Tuesday, January 13, 2015

Ten Moments in Duncan's ESEA Speech

Much will be written about Arne Duncan's January 12 speech about ESEA. I'm not going to attempt any big analysis (for reasons I'll get to), but I can't pass up a chance to register some quick impressions.

Opening with a shout out to Kaya Henderson, chancellor of DC schools. Just in case you're still wondering whether Arne is fully aligned with reformster interests or not.

Duncan throws in the LBJ story of taking a break from college to teach in a tiny underfunded elementary school. This means, I guess, that LBJ was actually the first Teach For America volunteer. So that's some historical perspective.

Duncan uses LBJ's story to set up a black-and-white choice on ESEA rewrite-- Congress faces the choice LBJ faced. "One path continues to move us towards that life-transforming promise of equity; the other walks away from it." Because it's that kind of all-or-nothing thinking that has always made American government super-effective. Either that or Duncan's opening with a bid that he doesn't even believe himself. Either way, not an auspicious beginning to the political wrangling that is coming.

Duncan can still talk pretty at times.

What we, as parents, want for our kids is an education that isn’t just about knowledge – it’s about those moments of excitement that we hear about at dinner at the end of the day, about creativity and wonder and curiosity. 

Fundamentally, we want our kids to have wonderful choices in their lives. 

But after so many years of hearing meaningless mouth noises, I still don't know if Duncan is a cynical liar or truly doesn't grasp the disconnect between the word salad he serves up and the policies that he pursues. I mean, how do you parse this-- "We want our kids to have wonderful choices, which is why we must subject them all to one-size-fits-all programs and testing that only measures one narrow sliver of the great breadth of human knowledge and achievement"?


The speech hits me as confused. It's the Elementary and Secondary act, but Duncan wants to talk pre-school. We are making very real progress on a list of great achievements (one or two of which are actually true), but "everyone in this room knows we are not even close." And Duncan can't decide whether he thinks NCLB is a terrible mess or a wonderful achievement.

He has a long list of things he believes, and again, they are a very pretty list in some places ("every single child is entitled to an education that sets her up for success in careers, college and life") and the same old baloney in other places (states should choose high standards "as they always have").

Duncan offers a new, extraordinarily limited rationale for The Big Standardized Test. Students need to take a test so they know if they're ready for college, because too many are getting to college and discovering that they aren't, and that's sad.

So congratulations, future tradespersons and stay-at-home parents! You don't need to take the Big Standardized Test at all! Woo hoo!

Man. Duncan is so full of baloney on testing that it will take a whole separate post just to deal with it. Incredibly, pretty much nothing that he says about testing here is 1) connected to reality or 2) not transparently crap. It's an impressive when a major government official can be so thoroughly and relentlessly wrong.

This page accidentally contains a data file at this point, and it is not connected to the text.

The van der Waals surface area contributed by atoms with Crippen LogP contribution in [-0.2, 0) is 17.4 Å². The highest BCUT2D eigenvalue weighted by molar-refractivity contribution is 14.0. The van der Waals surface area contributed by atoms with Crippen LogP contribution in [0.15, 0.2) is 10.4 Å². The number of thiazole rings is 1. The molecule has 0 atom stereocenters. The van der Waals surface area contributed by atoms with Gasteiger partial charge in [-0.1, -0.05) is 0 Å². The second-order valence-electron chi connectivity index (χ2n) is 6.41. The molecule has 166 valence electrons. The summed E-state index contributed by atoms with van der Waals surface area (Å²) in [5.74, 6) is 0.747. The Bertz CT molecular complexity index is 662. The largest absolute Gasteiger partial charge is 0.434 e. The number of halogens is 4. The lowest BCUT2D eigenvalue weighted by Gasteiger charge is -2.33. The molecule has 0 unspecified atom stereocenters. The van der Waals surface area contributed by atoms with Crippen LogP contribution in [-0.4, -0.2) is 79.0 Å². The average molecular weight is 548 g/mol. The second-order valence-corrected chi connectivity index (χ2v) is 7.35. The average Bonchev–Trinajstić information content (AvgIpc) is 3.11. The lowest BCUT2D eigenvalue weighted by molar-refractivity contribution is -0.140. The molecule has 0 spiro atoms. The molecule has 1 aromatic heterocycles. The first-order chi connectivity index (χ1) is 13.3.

Duncan is happy to report that everybody is a fan of charter schools. Great. Nice to know that there's bipartisan support for privateers getting rich off of public tax dollars.

Duncan makes an impassioned pleas-- well, a string of questions, anyway (some intern really loves him some parallel structure)-- for working together, which hints at his biggest problem in this speech.

Man. The writing bot must have been tired after a while, because after many pretty sentences, Duncan drops this clunker into the mix:

 This country can’t afford to replace “the fierce urgency of now” with the soft bigotry of “It’s somehow optional.”

If you're going to make an impassioned plea for "the federal government should totally tell the states what to do without allowing room for argument, dissent or difference," you're going to need a way better sentence than that one.

Duncan reminds us that turning back the clock would be Very Bad, because back in the day things were Terrible. So let's all work together to do what Duncan wants us to.

Which again brings us to the central problem of Duncan's speech. Nobody cares.

Seriously. Is there a Republican anywhere in DC who thinks that he really needs to sit down and talk turkey with Duncan? Is there anybody of any part in any place in country who thinks of Duncan as an important leader in the field of education? If Obama is a lame duck, Duncan is plucked and stuffed and ready to serve.


  1. his logic is : which kids deserve the choices? the policies that he pursues. I mean, how do you parse this-- "We want our kids to have wonderful choices, which is why we must subject them all to one-size-fits-all programs and testing that only measures one narrow sliver of the great breadth of human knowledge and achievement"? and I say they ALL deserve the choices… in Arne's way of thinking only the affluent, the people who have affluent parents, the guys who ride in on their affluent parents' coattails (like Arne D.) and his friends… "I'm in the life boat " says Arne but there isn't any room in the life boat for those kids who failed the first grade test. There is even an algorithm that decides that favoring "curly fries" or some other creepy statement will predict your child's IQ and it is all hogwash…. junk science.

  2. How often are basketball players concussed? I know it's more common in football, but Arne started young, right? He's 50, so early onset of dementia is possible, ¿quĂ© no?